Most people will identify a number of substantial differences between their current and past lives. According to the research, we can expect the same level of change over the next span of the same period. In other words, 20 years from now your life (and you personally) are likely to be as different from you as you are from the you of 20 years ago.
Apparently, we are naturally resistant to that idea. There are advantages to such resistance, of course. It would be difficult to make plans or deal with difficult decisions if we were constantly reminding ourselves that we will probably look at this whole situation very differently in the future. Some part of success in life requires assuming a stasis that isn’t really there.
On the other hand, failing to get a handle on how different our lives will be, and how different we will be, exposes us to certain risks and prevents us from leverage any number of opportunities. This would be true even if our lives were changing in a world that was itself pretty much static, but that is far from the case. Technological and social change are taking place at an unprecedented and accelerating rate. Somehow we need to get a handle on future versions of ourselves living in a very different future world.
That’s right. Be a futurist. As the Great Criswell put it in Plan 9 from Outer Space, “We are all interested in the future, for that is where you and I are going to spend the rest of our lives.” But it’s not easy to do. As Yoda was quick to point out in The Empire Strikes Back, “Difficult to see…always in motion, the future is.”
The trick here is not so much to predict what’s going to happen as to start to get comfortable with what could happen. One helpful technique to support this kind of thinking is the scenario — a brief story or vignette that ties several possibilities together into a quick snapshot of the future. The definitive book on using scenarios for planning is The Art of the Long View by Peter Schwartz. I can’t recommend that book highly enough, but its focus is more organizational and institutional than personal. For personal scenario development, I recommend becoming pen-pals with your future self.
To begin, write a letter to your future self giving a quick glimpse of your life as it is now. I use futureme.org to do this. You can write a note to yourself in the future, set the send date, and voila! — a note from past you shows up in your inbox right on schedule. I got a note from 2006 Phil a while back, and it was quite an eye-opener, I can tell you. It’s amazing how much things change over the course of a five or six years. Try to send one or two of these messages each year. Mix it up. Send some messages 10 years out, others just two or three. This will be very helpful to Future You who over time will get a clearer and clearer idea of how much change he or she should be expecting in the years to come.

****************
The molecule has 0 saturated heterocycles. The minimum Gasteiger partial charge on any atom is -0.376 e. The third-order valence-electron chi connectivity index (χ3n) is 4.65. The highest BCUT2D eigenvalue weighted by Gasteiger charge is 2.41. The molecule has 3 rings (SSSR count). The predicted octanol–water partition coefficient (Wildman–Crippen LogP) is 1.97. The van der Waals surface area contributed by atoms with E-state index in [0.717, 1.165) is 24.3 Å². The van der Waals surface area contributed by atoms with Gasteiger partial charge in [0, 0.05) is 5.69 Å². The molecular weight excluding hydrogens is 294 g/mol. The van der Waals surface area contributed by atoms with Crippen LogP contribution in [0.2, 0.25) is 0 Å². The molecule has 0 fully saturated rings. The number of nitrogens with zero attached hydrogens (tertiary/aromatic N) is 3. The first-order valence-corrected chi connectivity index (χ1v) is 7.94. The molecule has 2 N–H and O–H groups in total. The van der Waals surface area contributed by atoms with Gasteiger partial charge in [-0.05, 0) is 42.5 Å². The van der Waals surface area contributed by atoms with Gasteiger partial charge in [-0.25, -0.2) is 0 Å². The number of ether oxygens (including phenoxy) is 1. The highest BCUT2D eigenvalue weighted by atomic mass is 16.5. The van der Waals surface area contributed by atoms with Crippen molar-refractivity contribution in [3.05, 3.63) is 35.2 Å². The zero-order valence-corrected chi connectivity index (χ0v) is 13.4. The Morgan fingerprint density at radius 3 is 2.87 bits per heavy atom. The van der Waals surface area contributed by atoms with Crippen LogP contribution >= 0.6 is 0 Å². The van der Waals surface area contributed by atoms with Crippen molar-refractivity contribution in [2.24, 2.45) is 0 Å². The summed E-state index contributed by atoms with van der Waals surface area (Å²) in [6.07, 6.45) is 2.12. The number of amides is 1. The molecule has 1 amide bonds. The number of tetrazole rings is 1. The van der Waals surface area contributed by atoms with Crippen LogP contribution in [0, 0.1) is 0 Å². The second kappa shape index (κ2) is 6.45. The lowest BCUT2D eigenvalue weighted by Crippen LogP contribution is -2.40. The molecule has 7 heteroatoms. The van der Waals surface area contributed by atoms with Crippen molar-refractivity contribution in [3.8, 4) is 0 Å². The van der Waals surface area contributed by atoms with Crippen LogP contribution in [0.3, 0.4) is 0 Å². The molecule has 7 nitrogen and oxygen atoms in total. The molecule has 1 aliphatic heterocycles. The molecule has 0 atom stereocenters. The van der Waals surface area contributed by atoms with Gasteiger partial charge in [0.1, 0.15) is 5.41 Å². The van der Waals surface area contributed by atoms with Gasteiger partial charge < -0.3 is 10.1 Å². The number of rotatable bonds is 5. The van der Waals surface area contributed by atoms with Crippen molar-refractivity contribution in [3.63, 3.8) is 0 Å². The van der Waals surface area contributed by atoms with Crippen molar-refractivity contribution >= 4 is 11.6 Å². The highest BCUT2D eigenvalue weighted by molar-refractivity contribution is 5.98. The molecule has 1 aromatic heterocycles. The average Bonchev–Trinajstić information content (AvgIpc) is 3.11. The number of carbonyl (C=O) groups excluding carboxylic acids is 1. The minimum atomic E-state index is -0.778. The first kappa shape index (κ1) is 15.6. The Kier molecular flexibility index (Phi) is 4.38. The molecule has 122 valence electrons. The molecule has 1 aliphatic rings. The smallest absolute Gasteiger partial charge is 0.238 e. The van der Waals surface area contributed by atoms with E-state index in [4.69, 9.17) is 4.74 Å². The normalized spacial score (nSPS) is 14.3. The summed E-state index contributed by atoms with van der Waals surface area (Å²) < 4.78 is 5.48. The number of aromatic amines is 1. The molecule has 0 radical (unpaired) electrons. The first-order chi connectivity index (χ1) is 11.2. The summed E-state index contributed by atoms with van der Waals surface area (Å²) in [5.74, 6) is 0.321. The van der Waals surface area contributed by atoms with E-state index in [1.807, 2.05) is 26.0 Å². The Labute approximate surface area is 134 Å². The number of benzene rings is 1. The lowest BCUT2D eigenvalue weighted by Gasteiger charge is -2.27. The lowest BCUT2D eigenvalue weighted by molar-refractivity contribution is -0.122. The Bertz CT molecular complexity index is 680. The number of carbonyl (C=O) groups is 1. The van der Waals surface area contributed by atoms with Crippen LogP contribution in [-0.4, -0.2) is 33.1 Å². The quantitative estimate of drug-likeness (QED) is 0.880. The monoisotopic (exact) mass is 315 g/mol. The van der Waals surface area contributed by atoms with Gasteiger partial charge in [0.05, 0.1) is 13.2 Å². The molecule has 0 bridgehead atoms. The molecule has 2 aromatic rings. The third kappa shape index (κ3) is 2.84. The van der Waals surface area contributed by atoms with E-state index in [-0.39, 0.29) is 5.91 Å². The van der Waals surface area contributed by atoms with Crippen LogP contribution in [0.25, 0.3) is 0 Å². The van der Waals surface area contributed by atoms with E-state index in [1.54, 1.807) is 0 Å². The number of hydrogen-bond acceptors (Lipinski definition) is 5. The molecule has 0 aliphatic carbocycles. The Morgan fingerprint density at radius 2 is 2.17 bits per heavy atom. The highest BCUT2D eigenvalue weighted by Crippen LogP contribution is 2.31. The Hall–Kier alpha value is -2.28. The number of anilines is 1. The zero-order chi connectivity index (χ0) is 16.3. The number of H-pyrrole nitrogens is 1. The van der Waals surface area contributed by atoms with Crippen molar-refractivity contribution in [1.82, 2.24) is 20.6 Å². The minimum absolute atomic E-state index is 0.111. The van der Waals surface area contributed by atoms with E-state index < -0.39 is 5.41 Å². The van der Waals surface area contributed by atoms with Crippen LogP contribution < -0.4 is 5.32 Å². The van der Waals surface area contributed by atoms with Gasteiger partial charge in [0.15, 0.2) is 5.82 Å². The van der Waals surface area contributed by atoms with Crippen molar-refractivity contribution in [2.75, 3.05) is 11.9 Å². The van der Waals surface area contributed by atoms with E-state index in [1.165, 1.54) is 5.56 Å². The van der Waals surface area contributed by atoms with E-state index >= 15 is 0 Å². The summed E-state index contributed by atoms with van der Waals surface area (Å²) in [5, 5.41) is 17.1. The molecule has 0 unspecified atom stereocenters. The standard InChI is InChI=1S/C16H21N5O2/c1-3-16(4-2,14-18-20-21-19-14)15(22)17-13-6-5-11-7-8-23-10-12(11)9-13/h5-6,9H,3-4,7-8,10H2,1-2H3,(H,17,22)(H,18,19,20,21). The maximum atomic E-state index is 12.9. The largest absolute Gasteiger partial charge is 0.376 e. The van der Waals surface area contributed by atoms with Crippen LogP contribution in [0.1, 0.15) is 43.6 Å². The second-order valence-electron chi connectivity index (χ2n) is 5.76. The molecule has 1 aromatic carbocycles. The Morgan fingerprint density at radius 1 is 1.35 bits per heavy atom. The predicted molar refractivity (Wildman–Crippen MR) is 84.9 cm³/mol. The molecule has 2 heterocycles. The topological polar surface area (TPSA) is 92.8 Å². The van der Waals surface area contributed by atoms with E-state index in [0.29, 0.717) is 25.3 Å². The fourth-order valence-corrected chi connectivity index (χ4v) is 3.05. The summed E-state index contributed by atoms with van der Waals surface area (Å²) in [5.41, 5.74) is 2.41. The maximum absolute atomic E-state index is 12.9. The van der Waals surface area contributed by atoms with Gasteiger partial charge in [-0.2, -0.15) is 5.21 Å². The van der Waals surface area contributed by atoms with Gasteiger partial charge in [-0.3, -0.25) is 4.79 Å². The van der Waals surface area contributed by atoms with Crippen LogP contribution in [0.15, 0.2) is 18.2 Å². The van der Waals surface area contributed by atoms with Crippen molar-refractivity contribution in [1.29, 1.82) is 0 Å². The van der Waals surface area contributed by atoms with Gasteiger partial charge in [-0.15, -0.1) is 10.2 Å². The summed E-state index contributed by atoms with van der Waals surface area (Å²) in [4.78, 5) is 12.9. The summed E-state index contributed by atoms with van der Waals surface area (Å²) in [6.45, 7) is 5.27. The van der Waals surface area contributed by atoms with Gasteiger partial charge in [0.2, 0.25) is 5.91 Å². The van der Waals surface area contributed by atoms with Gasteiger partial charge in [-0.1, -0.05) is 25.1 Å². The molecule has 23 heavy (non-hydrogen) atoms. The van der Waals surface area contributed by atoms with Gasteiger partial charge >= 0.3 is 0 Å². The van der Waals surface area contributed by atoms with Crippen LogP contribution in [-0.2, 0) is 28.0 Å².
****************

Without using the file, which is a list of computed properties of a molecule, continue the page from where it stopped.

The only real problem with being pen-pals with Future Me is that he does not have a way (yet) of sending messages back to Present Me (any more than I can send messages to Past Me.) Writing to yourself in the future is a form of Practical Time Travel and, as I have explained previously, the practical approaches to time travel involve movement in only one direction. Forward. So to keep the correspondence going, I have to do Future Me’s letter-writing on his behalf.
Letters written to your present self from your imagined future self will be the very scenarios mentioned above, the ones that will help you to get a better handle on who you will be in the future. Here are some tips on how to compose a letter from the future.
1. Consider Likely / Possible Changes in Technology and Society
Imagine how day-to-day life will be different in a few years. If you can’t begin to, start with some of the big differences between day-to-day life a few years ago and now and project those forward. While it’s true — as they say in the mutual fund ads — that past performance is no guarantee of future results, such an exercise is a great start towards visualizing the future. Here are a few safe bets:
Those are all changes I have personally experienced over the past 25 years and that I expect to experience again over the next 25. But stated in such broad and sweeping terms, they don’t hit home.
Technology embedded in your daily experience? Imagine spending more time each day talking to your computer than you do to most other people. Imagine looking at the world 24/7 through glasses (or contacts) that provide an ongoing overlay of information — news updates, messages, location- or context-sensitive information — a live feed not unlike the nonstop crawl at the bottom of the screen on news channels.
Machines doing tasks that you normally perform? Think self-driving cars. Think robo-butler clearing the table. Think Siri 5.0 taking most of your calls for you — with the callers never even realizing they weren’t talking to you.
Interacting with people you don’t know via channels that don’t exist? Consider how transformative Facebook, LinkedIn, and Twitter have been. Now project that forward. What form does it take? (Sorry, you have to do this one on your own.)
From there, I would add the following as real possibilities:
Anyway, that’s my assessment of where things will end up. Do you disagree? Good. Now do your own assessment. Just be aware of the causes and drivers that underlie any big changes you come up with.
Okay, now you have a good start on how different your world will be. Let’s take that next step.
2. Consider Possible Changes to You, Your Preferences, Your Circumstances